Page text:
Microsoft Word documents can potentially smuggle in malicious code using embedded web videos, it is claimed. Opening a booby-trapped file, and clicking on the vid, will trigger execution of the code.
In summary, miscreants can leverage this weakness to potentially trick marks into installing malware on their PCs. It’s useful for hackers preying on non-savvy phishing targets, and the like.
Seeing as there is no official patch for the alleged vulnerability, a workaround is to block files with embedded videos, or use other defenses to prevent dodgy documents from compromising systems and networks.
The alleged flaw was flagged up this week by infosec bods at Cymulate, who claimed a lack of safeguards in the way Redmond’s Office 2016 and earlier handle video material opens a door for remote code execution attacks.
“This attack is carried out by embedding a video inside a Word document, editing the XML file named document.xml, replacing the video link with a crafted payload created by the attacker which opens Internet Explorer Download Manager with the embedded code execution file.”
So, it works like this: the attacker creates an otherwise normal Word file and, within the text, embeds an online video from YouTube or any other streaming site – the video itself doesn’t matter, here. From there, the attacker unpacks the resulting Docx file, and edits the document.xml file within.
The .docx is packed up with the twiddled XML code, and sent to a victim, say, via email. When the file is opened in Word, and the mark tricked into clicking on the video iframe, the malicious XML is parsed, sans security warnings, and its malicious code is executed. This could be used to fool people into installing fake Adobe Flash updates that contain spyware.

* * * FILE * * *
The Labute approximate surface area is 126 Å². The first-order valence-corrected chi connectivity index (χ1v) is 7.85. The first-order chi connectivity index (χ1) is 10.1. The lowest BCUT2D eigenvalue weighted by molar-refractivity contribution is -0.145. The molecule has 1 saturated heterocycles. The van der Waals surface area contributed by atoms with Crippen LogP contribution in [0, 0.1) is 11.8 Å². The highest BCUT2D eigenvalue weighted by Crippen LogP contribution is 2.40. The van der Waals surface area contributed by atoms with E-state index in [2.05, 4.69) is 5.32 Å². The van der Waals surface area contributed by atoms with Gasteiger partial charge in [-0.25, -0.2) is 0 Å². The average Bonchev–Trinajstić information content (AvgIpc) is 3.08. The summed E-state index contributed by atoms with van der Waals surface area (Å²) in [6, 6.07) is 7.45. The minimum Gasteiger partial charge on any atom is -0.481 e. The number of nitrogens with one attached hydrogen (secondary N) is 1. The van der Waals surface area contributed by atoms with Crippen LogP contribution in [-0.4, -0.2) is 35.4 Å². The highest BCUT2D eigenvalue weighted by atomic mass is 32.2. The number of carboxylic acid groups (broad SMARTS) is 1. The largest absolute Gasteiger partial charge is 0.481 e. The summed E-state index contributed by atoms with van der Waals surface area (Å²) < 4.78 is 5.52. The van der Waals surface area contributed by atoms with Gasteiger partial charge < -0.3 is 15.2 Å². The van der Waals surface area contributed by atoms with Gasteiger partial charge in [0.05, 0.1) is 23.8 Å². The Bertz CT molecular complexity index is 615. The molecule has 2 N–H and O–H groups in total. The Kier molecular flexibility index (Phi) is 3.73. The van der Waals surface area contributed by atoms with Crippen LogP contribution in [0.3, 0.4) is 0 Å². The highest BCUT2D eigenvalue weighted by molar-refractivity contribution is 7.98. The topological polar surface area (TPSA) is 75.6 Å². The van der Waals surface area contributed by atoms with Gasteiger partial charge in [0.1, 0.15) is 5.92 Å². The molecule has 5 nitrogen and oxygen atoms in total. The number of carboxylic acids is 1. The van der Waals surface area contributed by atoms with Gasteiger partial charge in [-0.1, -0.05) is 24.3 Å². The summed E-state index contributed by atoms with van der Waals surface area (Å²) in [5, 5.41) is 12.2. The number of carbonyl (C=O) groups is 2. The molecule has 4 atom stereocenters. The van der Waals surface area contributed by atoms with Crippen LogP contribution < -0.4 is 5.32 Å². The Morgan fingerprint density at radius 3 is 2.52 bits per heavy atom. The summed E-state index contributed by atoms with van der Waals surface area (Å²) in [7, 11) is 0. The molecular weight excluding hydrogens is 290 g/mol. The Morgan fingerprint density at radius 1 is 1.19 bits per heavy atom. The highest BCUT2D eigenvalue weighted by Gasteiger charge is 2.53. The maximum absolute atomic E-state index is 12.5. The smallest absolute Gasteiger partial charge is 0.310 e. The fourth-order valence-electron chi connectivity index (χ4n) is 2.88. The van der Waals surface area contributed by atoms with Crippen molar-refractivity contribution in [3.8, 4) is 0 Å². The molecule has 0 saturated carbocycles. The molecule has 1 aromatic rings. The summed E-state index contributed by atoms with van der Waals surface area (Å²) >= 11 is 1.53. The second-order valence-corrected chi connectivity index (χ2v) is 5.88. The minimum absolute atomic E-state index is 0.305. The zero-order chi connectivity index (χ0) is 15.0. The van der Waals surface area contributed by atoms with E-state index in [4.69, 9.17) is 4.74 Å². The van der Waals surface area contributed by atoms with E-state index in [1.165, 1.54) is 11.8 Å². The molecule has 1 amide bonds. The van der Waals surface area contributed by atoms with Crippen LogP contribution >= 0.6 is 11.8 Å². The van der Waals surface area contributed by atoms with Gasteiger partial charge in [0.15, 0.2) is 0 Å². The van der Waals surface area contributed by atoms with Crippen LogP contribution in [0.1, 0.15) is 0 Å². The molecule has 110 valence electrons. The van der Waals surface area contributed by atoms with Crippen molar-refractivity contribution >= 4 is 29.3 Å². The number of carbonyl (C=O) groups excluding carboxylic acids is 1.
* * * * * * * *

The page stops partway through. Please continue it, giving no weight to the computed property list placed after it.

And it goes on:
Microsoft has yet to comment on the claims, nor had a chance to issue a patch or fix, we understand.
In the meantime, to mitigate against this, according to Cymulate, admins can block embedded video or block Word docs that contain an “embeddedHTML” tag. Also, don’t open or trust Word documents from strangers, and don’t run installers that pop up unexpectedly from Office files. ®
Updated to add
Seems Microsoft won’t be addressing this because, as far as it is concerned, the software is working as expected. “The product is properly interpreting HTML as designed – working in the same manner as similar products,” said Jeff Jones, a senior director at Microsoft.
So, as we suggested, don’t open files or links from suspicious or unknown sources, and don’t click to allow stuff to install if anything weird pops up. Meanwhile, apply defense-in-depth mechanisms, and stop compromises from spreading from a single user to the whole network.